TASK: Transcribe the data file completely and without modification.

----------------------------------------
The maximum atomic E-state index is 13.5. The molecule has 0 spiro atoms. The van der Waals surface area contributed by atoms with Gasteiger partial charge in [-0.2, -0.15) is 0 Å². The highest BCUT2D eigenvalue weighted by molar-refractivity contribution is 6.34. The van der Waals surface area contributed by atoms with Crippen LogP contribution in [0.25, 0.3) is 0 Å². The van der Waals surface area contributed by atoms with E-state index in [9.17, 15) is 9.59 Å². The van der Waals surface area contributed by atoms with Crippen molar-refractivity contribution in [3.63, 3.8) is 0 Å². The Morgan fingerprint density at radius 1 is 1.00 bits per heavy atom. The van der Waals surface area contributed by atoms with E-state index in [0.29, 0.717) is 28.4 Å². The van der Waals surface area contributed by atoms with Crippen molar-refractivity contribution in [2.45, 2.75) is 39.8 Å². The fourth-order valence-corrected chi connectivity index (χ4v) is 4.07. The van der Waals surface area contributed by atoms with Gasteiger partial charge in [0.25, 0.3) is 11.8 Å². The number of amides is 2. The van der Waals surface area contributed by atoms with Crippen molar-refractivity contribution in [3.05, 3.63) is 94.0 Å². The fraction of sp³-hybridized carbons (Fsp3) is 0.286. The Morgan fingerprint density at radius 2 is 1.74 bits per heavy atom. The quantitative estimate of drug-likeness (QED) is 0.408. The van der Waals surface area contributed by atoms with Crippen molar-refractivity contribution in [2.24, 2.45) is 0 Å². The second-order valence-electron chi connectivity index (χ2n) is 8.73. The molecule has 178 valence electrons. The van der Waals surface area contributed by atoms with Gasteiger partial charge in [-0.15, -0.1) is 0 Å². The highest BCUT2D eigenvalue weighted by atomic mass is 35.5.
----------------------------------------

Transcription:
The maximum atomic E-state index is 13.5. The molecule has 0 spiro atoms. The van der Waals surface area contributed by atoms with Gasteiger partial charge in [-0.2, -0.15) is 0 Å². The highest BCUT2D eigenvalue weighted by molar-refractivity contribution is 6.34. The van der Waals surface area contributed by atoms with Crippen LogP contribution in [0.25, 0.3) is 0 Å². The van der Waals surface area contributed by atoms with E-state index in [9.17, 15) is 9.59 Å². The van der Waals surface area contributed by atoms with Crippen molar-refractivity contribution in [3.63, 3.8) is 0 Å². The Morgan fingerprint density at radius 1 is 1.00 bits per heavy atom. The van der Waals surface area contributed by atoms with E-state index in [0.29, 0.717) is 28.4 Å². The van der Waals surface area contributed by atoms with Crippen molar-refractivity contribution in [2.45, 2.75) is 39.8 Å². The fourth-order valence-corrected chi connectivity index (χ4v) is 4.07. The van der Waals surface area contributed by atoms with Gasteiger partial charge in [0.25, 0.3) is 11.8 Å². The number of amides is 2. The van der Waals surface area contributed by atoms with Crippen molar-refractivity contribution in [3.05, 3.63) is 94.0 Å². The fraction of sp³-hybridized carbons (Fsp3) is 0.286. The Morgan fingerprint density at radius 2 is 1.74 bits per heavy atom. The quantitative estimate of drug-likeness (QED) is 0.408. The van der Waals surface area contributed by atoms with Crippen molar-refractivity contribution in [2.24, 2.45) is 0 Å². The second-order valence-electron chi connectivity index (χ2n) is 8.73. The molecule has 178 valence electrons. The van der Waals surface area contributed by atoms with Gasteiger partial charge in [-0.15, -0.1) is 0 Å². The highest BCUT2D eigenvalue weighted by atomic mass is 35.5.